US bishops praise pope's 'clarion call' for nuclear disarmament

.- The bishops of the United States released a statement on Friday calling for the United States and other nuclear powers to dismantle their arsenals and praising Pope Francis for drawing the world’s attention to nuclear weapons.

“The Committee on International Justice and Peace is grateful to the Holy Father for this renewed effort to bring about a world of peace and justice that is not based upon fear or the threat of nuclear annihilation but justice and human solidarity,” said the statement released Feb. 14. 

The statement was co-signed by the eight bishops who comprise the committee, as well as the two bishop consultants to the committee. The chairman of the committee is Bishop David J. Malloy of Rockford. 

The bishops referenced Pope Francis’ November visit to Hiroshima and Nagasaki while he was in Japan. Both cities were attacked with atomic bombs at the end of World War II. The bishops said the pontiff “spoke forcefully” on the issue. 

“Speaking at Nagasaki, he emphasized the need for a wide and deep solidarity to bring about security in a world not reliant on atomic weapons,” said the bishops.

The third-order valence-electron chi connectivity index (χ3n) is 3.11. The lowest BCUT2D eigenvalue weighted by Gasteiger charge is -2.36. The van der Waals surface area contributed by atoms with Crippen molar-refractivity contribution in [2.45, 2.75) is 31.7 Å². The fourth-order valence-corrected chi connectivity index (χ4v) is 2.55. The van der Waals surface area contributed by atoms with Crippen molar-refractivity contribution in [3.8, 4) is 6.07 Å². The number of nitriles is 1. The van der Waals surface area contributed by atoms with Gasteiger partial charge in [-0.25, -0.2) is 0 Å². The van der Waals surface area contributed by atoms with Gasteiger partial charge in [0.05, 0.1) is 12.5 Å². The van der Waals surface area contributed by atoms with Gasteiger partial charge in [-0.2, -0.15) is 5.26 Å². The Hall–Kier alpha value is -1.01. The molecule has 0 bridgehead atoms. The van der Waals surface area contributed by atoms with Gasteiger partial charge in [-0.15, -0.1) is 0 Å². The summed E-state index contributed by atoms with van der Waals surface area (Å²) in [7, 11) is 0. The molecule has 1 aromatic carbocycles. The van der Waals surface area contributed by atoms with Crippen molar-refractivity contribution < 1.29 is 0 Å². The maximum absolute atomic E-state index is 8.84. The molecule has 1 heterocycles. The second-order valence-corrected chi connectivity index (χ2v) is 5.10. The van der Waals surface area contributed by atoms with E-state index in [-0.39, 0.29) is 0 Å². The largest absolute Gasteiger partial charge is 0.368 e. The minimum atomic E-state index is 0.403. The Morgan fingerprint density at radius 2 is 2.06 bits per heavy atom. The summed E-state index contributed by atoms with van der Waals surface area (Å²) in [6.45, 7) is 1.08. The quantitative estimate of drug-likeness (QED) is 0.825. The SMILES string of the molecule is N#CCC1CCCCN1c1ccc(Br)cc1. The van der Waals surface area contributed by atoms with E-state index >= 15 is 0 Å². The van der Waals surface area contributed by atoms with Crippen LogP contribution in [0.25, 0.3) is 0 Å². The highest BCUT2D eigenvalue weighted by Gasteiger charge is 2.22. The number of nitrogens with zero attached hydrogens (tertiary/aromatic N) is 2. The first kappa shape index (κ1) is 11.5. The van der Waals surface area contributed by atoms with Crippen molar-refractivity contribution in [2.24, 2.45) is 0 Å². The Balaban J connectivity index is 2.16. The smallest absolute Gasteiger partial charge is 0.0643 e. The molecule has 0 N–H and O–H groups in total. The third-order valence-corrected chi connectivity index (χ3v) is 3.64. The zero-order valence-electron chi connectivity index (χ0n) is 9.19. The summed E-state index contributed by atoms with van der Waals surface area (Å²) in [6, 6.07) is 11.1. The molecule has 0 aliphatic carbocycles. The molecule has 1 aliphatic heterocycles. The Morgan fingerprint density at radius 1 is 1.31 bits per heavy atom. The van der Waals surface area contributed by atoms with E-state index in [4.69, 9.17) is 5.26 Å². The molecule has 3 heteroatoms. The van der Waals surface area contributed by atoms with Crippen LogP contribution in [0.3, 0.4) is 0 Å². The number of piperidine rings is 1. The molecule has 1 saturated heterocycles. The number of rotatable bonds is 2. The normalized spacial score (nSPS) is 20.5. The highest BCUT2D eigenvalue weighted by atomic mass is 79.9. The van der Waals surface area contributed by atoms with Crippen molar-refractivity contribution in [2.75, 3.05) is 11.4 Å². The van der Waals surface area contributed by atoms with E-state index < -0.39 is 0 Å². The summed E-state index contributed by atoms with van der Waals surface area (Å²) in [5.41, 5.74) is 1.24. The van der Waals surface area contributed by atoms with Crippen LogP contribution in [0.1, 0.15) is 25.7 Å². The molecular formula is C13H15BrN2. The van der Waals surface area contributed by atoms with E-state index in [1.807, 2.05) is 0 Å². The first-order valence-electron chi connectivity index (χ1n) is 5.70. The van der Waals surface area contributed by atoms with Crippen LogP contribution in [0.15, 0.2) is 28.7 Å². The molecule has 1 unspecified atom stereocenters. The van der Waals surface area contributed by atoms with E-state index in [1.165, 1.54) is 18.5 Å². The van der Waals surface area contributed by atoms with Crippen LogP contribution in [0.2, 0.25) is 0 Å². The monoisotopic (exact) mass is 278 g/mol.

They quoted the pope calling on “individuals, religious communities and civil society, countries that possess nuclear weapons and those that do not, the military and private sectors, and international organizations” to work together to rid the world of nuclear weapons.

In Hiroshima, the bishops recalled, Pope Francis stated that the use of nuclear weapons is always immoral, as is their possession.

“The words of Pope Francis serve as a clarion call and a profound reminder to all that the status quo of international relations, resting on the threat of mutual destruction, must be changed,” they said. 

The bishops noted that the continued existence of nuclear weapons “weighs on the consciences of all to find a means for complete and mutual disarmament based in a shared commitment and trust that needs to be fostered and deepened.”

“As such, we also call upon our own government to be part of and indeed renew its primary responsibility in that effort.” they said. In addition to the United States, the other nations possessing nuclear weapons “must take the lead in mutual reduction” of their stockpiles.  

“The international community [has] recognized the need to move away from the threat of mutual destruction and toward genuine and universal disarmament,” said the bishops. 

Currently, eight countries–the United States, Russia, France, China, India, Pakistan, North Korea, and the United Kingdom–are known to possess nuclear weapons. Israel is also believed to have nuclear weapons, but has refused to confirm the matter. 

The former Soviet states of Belarus, Kazakhstan, and Ukraine, along with South Africa, have all disarmed themselves of nuclear weapons.


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